Definitive Map Modification Orders

The Definitive Map and Statement form the legal record of recorded Public Rights of Way. 

The appearance of a path on the Definitive Map is conclusive proof of its existence in law. However, the reverse is not true as the Definitive Map is a minimum record of Public Rights of Way. The fact that a right of way is not recorded on the Map, is not evidence that there is no right of way along that route – public rights may exist but have not been recorded.  Similarly, higher rights may exist along a route shown only as a Public Footpath or Public Bridleway, for example bridle rights over a Public Footpath.

The process

Members of the public may submit applications for changes to the Definitive Map where they have gathered either user or historical evidence, or both, which they believe supports a change. Applications involve completing a number of forms and serving notice on the landowners and can be rejected if not complete. A register of applications is held and applications are investigated according to a prioritisation system.

The Wildlife and Countryside Act 1981 dictates legal tests which must be met when the Council makes and confirms an order, specifically that the Public Right of Way is considered on the balance of probabilities to subsist.

As there are a number of steps in the process, some with set durations, it can take a long time for a case to be determined once investigation has been started. Also, there is no certainty that an application will result in a modification order being made to the Definitive Map and Statement, or, if an order is made, that it reflects the applicant’s original claim exactly. There are opportunities for people to object within the process on certain grounds.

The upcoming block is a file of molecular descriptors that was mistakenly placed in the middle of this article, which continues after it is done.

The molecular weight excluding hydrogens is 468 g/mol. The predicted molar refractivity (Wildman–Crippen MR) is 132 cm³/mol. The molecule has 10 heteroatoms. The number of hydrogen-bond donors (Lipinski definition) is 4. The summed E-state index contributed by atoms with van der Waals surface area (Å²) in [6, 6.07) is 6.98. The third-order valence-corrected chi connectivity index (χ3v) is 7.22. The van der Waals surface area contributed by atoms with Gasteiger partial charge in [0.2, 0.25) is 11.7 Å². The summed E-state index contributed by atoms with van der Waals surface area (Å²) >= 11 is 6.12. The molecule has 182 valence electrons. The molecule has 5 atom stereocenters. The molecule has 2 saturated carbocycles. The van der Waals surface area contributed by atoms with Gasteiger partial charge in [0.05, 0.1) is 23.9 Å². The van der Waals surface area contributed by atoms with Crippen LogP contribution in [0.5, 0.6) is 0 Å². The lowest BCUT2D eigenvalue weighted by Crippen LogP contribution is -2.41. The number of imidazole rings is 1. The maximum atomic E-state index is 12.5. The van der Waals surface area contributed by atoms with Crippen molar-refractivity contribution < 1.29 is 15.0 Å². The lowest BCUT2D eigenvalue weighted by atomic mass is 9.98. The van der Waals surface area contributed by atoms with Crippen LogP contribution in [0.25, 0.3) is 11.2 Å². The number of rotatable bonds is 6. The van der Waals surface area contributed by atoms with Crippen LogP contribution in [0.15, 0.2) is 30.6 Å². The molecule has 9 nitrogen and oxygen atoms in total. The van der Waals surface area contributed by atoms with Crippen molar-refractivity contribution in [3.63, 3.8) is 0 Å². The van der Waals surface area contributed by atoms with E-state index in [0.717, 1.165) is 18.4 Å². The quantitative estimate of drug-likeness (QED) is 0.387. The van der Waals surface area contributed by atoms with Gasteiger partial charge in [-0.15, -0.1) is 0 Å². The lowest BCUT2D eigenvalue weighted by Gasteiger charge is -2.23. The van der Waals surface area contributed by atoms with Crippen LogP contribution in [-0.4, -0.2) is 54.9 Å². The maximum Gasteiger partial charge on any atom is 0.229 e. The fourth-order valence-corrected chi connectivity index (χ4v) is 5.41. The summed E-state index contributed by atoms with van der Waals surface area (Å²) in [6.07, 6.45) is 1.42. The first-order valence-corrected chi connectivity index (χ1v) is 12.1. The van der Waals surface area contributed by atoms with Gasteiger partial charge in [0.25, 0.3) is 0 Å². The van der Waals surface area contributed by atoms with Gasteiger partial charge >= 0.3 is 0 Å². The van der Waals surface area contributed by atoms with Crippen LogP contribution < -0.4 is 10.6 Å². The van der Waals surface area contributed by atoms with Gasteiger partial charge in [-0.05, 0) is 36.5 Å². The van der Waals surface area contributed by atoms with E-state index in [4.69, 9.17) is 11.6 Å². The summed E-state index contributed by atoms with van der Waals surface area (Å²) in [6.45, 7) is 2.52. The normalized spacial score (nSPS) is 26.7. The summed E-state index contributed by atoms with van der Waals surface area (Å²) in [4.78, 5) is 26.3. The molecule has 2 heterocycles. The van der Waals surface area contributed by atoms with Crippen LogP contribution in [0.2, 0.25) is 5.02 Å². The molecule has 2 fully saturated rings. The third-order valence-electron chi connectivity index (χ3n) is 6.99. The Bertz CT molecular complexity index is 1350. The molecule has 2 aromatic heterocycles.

The process for Definitive Map Modification Orders (DMMOs), for which there is no charge, is summarised below:

  1. Applicant gathers user and/or historic evidence and notifies landowner of claim
  2. Application submitted and registered
  3. Application prioritised on waiting list for investigation
  4. Investigation
  5. Consultation
  6. Public Rights of Way Committee decision
  7. If approved, order is made and advertised
  8. Objection period
  9. Unopposed orders confirmed and advertised, opposed orders sent to Secretary of State for determination

Applications are prioritised according to a Statement of Priorities Policy 2011 (PDF, 58KB), for which an Equality Impact Assessment has been completed. You can view the register of Definitive Map Modification Order Applications online.

Every time a Public Right of Way is added, removed or changed on the Definitive Map, the Council notifies the Ordnance Survey so that the change can be shown on the next editions of digital and paper maps of the area, although this change may take a number of years to appear on maps in common use.

For further information on Definitive Map Modifications Orders, please contact a Definitive Map Officer in the Public Rights of Way team.  You can view online the agendas and minutes of the Public Rights of Way Committee.

Accessibility statement

To open PDF documents you will need to have adobe reader installed.

Because of the nature of public rights of way creation documents, it is not possible in all cases to make them fully accessible. Should you require assistance to access the data contained the PDF documents, please contact the Public Rights of Way team who will endeavour to provide assistance.